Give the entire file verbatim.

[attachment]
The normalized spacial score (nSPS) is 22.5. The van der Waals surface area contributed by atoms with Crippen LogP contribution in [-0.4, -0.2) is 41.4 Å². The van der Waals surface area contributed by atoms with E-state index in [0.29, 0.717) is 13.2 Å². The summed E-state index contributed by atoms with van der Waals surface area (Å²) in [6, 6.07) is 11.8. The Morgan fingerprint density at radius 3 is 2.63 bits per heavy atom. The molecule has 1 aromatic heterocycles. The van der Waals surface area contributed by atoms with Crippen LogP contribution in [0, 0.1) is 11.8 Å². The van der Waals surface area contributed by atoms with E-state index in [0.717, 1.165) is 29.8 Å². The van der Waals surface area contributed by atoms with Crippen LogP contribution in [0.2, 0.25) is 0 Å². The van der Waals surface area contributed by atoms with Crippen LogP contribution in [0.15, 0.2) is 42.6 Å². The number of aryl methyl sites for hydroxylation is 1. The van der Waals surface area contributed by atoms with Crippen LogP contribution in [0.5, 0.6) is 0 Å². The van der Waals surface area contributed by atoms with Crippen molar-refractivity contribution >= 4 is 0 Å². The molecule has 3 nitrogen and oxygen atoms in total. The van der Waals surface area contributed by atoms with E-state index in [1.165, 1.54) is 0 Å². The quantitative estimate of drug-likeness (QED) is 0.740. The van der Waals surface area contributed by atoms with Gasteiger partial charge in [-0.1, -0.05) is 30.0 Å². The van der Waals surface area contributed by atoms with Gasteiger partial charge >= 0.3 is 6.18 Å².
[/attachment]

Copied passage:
The normalized spacial score (nSPS) is 22.5. The van der Waals surface area contributed by atoms with Crippen LogP contribution in [-0.4, -0.2) is 41.4 Å². The van der Waals surface area contributed by atoms with E-state index in [0.29, 0.717) is 13.2 Å². The summed E-state index contributed by atoms with van der Waals surface area (Å²) in [6, 6.07) is 11.8. The Morgan fingerprint density at radius 3 is 2.63 bits per heavy atom. The molecule has 1 aromatic heterocycles. The van der Waals surface area contributed by atoms with Crippen LogP contribution in [0, 0.1) is 11.8 Å². The van der Waals surface area contributed by atoms with E-state index in [0.717, 1.165) is 29.8 Å². The van der Waals surface area contributed by atoms with Crippen LogP contribution in [0.2, 0.25) is 0 Å². The van der Waals surface area contributed by atoms with Crippen LogP contribution in [0.15, 0.2) is 42.6 Å². The number of aryl methyl sites for hydroxylation is 1. The van der Waals surface area contributed by atoms with Crippen LogP contribution in [0.5, 0.6) is 0 Å². The van der Waals surface area contributed by atoms with Crippen molar-refractivity contribution >= 4 is 0 Å². The molecule has 3 nitrogen and oxygen atoms in total. The van der Waals surface area contributed by atoms with E-state index in [1.165, 1.54) is 0 Å². The quantitative estimate of drug-likeness (QED) is 0.740. The van der Waals surface area contributed by atoms with Gasteiger partial charge in [-0.1, -0.05) is 30.0 Å². The van der Waals surface area contributed by atoms with Gasteiger partial charge >= 0.3 is 6.18 Å².